Group behavior has evolved because membership can increase the chances of survival for individuals and their genetic relatives.

LS3.A Inheritance of traits

DNA carries instructions for forming species’ characteristics. Each cell in an organism has the same genetic content, but genes expressed by cells can differ.

LS3.B Variation of traits

The variation and distribution of traits in a population depend on genetic and environmental factors. Genetic variation can result from mutations caused by environmental factors or errors in DNA replication, or from chromosomes swapping sections during meiosis.

LS4.A Evidence of common ancestry and diversity

The ongoing branching that produces multiple lines of descent can be inferred by comparing DNA sequences, amino acid sequences, and anatomical and embryological evidence of different organism.

LS4.B Natural selection
Natural selection occurs only if there is variation in the gene s and traits between organisms in a population. Traits that positively affect survival can become more common in a population.

LS4.C Adaptation
Evolution results primarily fro m genetic variation of individuals in a species, competition for resources, and proliferation of organisms better able to survive and reproduce. Adaptation means that the distribution of traits in a population, as well as species expansion, emergence or extinction, can change when conditions change.

LS4.D Biodiversity and humans

Biodiversity is increased by formation of new species and reduced by extinction. Humans depend on biodiversity but also have adverse impacts on it. Sustaining biodiversity is essential to supporting life on Earth.


9-12 Physical Science Progression:

PS1.A Structure of matter
The sub-atomic structural model and interactions between electric charges at the atomic scale can be used to explain the structure and interactions of matter, including chemical reactions and nuclear processes. Repeating patterns of the periodic table reflect patterns of outer electrons. A stable molecule has less energy than the same set of atoms separated; one must provide at least this energy to take the molecule apart.

PS1.B Chemical reactions
Chemical processes are understood in terms of collisions of molecules, rearrangement of atoms, and changes in energy as determined by properties of elements involved.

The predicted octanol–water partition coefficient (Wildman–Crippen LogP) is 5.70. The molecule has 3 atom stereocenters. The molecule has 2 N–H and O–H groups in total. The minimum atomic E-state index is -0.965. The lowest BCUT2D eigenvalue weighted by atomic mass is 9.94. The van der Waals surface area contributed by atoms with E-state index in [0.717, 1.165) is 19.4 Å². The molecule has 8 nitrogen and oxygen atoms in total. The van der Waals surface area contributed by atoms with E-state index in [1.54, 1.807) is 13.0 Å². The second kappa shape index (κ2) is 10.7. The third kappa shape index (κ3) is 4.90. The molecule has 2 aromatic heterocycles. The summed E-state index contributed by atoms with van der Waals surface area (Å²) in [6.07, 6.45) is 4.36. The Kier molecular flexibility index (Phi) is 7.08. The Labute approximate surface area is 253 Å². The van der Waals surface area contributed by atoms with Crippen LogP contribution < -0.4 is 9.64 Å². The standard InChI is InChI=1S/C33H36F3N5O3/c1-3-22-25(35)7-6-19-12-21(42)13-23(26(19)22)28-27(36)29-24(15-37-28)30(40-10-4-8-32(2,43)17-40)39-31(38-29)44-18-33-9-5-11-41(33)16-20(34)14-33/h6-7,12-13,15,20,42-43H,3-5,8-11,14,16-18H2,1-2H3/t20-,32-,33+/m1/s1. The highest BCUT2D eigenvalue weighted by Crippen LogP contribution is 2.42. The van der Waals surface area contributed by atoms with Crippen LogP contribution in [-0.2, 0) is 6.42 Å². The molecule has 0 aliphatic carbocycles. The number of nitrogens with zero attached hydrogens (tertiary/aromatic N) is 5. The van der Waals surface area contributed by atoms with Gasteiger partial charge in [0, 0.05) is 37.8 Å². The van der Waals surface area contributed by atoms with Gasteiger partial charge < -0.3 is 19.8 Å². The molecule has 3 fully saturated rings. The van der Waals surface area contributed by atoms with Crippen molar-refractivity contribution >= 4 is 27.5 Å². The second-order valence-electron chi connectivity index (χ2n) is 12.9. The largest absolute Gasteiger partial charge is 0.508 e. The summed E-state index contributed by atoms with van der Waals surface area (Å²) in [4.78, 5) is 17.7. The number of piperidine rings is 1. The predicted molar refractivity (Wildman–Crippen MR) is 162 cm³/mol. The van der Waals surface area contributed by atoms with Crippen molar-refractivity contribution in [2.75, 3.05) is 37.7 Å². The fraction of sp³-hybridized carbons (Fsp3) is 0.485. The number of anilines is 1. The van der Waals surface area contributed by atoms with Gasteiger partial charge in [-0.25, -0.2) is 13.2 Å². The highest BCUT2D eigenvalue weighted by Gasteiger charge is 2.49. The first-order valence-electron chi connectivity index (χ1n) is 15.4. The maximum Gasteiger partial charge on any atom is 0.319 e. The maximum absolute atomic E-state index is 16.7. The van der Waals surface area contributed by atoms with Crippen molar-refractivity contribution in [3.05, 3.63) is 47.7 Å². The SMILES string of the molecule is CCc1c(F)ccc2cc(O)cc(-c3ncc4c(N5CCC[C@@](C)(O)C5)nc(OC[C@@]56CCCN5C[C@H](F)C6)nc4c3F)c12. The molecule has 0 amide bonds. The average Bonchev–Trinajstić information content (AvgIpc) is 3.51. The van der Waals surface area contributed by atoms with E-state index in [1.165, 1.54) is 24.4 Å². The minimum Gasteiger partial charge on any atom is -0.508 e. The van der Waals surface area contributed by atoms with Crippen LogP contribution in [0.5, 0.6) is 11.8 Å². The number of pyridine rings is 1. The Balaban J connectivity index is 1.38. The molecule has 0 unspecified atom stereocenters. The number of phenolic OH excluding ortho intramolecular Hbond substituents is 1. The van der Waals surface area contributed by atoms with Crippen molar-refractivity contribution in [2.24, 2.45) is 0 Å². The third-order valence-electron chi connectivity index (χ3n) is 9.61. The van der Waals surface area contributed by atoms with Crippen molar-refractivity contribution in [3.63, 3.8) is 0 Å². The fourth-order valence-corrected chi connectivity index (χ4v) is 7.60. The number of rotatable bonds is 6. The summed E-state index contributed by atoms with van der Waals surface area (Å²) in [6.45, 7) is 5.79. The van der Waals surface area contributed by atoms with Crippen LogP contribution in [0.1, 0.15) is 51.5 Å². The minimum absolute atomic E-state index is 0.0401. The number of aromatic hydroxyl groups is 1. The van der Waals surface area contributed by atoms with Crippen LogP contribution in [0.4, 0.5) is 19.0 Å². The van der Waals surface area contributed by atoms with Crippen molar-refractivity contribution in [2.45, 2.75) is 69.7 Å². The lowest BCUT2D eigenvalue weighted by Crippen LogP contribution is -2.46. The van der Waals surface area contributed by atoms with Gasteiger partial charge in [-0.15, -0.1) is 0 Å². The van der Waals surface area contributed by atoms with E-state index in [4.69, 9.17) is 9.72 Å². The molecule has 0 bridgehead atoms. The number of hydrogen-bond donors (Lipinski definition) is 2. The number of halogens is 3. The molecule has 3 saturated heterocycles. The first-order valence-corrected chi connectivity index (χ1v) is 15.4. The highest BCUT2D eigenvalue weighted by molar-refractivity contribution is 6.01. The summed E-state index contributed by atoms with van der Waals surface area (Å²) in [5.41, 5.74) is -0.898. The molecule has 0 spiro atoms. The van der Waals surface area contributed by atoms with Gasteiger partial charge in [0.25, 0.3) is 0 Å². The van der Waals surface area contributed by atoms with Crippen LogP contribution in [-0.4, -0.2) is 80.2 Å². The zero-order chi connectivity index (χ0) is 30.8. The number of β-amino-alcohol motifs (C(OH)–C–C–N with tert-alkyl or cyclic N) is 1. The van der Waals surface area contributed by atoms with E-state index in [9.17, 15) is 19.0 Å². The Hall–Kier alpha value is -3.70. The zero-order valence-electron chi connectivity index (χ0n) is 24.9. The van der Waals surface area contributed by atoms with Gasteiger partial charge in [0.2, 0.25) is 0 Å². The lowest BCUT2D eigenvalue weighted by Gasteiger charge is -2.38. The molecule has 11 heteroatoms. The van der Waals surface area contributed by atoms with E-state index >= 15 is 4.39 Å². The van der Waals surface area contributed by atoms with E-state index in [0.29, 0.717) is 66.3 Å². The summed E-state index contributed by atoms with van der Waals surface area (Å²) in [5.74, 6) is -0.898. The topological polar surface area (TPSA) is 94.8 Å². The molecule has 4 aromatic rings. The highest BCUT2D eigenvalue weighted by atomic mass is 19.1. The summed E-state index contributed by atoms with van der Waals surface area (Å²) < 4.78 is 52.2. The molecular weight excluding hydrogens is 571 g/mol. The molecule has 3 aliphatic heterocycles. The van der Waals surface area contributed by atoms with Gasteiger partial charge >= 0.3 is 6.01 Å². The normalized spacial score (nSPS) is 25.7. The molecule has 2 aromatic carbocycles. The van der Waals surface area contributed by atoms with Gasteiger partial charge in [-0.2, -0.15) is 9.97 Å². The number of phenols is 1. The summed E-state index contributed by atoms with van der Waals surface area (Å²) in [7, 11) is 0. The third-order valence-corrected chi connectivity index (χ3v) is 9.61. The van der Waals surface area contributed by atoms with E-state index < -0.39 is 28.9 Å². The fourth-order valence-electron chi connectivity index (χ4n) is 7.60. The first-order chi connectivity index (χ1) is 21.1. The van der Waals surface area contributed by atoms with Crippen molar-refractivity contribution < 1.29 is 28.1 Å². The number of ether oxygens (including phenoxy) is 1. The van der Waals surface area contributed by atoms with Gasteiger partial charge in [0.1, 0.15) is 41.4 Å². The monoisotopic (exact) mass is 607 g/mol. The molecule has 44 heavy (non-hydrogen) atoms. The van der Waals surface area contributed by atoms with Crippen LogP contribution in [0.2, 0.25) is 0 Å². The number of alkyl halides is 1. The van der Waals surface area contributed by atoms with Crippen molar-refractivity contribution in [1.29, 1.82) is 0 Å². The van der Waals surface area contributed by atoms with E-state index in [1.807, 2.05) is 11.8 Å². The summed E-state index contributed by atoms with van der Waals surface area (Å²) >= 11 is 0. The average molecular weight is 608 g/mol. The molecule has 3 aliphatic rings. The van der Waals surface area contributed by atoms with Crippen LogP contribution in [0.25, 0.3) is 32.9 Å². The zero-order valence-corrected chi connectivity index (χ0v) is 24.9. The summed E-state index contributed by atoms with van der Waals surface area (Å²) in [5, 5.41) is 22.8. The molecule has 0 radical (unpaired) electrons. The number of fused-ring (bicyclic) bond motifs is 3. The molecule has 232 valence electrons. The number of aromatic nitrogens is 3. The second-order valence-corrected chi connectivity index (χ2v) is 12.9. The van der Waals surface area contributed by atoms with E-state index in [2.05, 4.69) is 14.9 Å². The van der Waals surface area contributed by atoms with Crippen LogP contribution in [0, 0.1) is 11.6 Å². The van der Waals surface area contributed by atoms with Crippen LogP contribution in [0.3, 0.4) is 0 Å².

PS2.A Forces and motion
Newton’s 2nd law (F=ma) and the conservation of momentum can be used to predict changes in the motion of macroscopic objects.

PS2.B Types of interactions
Forces at a distance are explained by fields that can transfer energy and can be described in terms of the arrangement and properties of the interacting objects and the distance between them. These forces can be used to describe the relationship between electrical and magnetic fields.

PS3.A Definitions of energy
The total energy within a system is conserved. Energy transfer within and between systems can be described and predicted in terms of energy associated with the motion or configuration of particles (objects).

PS3.B Conservation of energy and energy transfer
Systems move toward stable states.

PS3.C Relationship between energy and forces

Fields contain energy that depends on the arrangement of the objects in the field.

PS3.D Energy in chemical processes and everyday life
Photosynthesis is the primary biological means of capturing radiation from the sun; energy cannot be destroyed, it can be converted to less useful forms.

PS4.A Wave properties
The wavelength and frequency of a wave are related to one another by the speed of the wave, which depends on the type of wave and the medium through which it is passing. Waves can be used to transmit information and energy.

PS4.B Electromagnetic radiation
Both an electromagnetic wave model and a photon model explain features of electromagnetic radiation broadly and describe common applications of electromagnetic radiation.

PS4.C Information technologies and instrumentation
Large amounts of information can be stored and shipped around as a result of being digitized.